The Spurs have made two consecutive appearances in the NBA Finals and came within two conference-finals victories of doing so in 2012. 

Point guard Tony Parker remains in the prime of his career, scoring and facilitating as well as virtually any floor general in the business. At 38 years old, Tim Duncan returns for at least one more season while aging with remarkable grace and making an All-Star-caliber impact on both ends of the floor.

And while sixth man Manu Ginobili remains a lethal weapon for 20-25 minutes per contest, the Spurs can increasingly rely on the emergence of Finals MVP Kawhi Leonard—a 23-year-old boasting elite defensive skills and a suddenly robust offensive game replete with perimeter shooting, driving ability and a rapidly improving in-between game.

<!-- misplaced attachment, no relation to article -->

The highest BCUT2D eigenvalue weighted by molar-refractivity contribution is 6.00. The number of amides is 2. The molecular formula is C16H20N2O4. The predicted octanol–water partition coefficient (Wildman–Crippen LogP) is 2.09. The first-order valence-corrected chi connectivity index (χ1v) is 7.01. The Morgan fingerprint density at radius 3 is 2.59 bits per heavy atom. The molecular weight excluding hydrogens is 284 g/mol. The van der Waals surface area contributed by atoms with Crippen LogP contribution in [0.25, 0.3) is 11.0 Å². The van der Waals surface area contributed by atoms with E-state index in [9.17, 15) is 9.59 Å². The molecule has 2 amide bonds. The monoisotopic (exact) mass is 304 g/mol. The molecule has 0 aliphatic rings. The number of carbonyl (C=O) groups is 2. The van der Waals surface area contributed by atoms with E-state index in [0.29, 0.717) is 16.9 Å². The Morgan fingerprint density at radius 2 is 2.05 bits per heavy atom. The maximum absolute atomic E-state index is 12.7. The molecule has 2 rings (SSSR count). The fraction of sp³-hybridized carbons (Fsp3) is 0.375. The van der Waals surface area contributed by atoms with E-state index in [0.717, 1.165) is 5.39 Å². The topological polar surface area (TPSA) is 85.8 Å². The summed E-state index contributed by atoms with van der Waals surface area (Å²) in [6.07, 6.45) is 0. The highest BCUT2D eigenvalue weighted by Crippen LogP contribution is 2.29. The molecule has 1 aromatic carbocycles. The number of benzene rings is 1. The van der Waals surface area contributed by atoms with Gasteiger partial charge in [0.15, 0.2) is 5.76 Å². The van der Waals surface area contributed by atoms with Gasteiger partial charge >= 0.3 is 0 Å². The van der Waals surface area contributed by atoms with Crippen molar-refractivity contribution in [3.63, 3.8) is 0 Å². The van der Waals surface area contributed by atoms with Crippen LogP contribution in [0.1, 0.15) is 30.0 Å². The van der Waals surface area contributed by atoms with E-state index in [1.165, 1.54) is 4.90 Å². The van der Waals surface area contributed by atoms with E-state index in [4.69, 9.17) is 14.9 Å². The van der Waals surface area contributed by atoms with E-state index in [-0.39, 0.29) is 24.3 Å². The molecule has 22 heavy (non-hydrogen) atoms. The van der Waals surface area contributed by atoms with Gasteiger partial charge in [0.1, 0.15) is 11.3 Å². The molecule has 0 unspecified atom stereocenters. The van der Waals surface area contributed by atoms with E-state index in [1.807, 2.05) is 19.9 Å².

This team’s core should be attractive to Allen. A platoon of capable role players (Danny Green, Boris Diaw, Tiago Splitter, Marco Belinelli and—when healthy—Patty Mills) should ensure San Antonio remains the deepest team in the business, with or without Allen.

But there certainly reasons to be room enough for a veteran winner who has a knack for nailing timely three-pointers.

Though Allen turned 39 this summer, he’s still in fantastic shape and proved plenty relevant during Miami’s most recent postseason march.

After averaging 9.6 points per contest and converting on 37.5 percent of his three-pointers during the regular season, the Connecticut product was at times lethal in the playoffs—averaging 13 points against the Brooklyn Nets and notching double-figure points three time against the Indiana Pacers.

Beyond offering Allen an opportunity to win now, San Antonio can also guarantee a role in which he’d thrive.

Allen’s bread and butter remains the corner three-ball, as attested to by last season’s shot chart.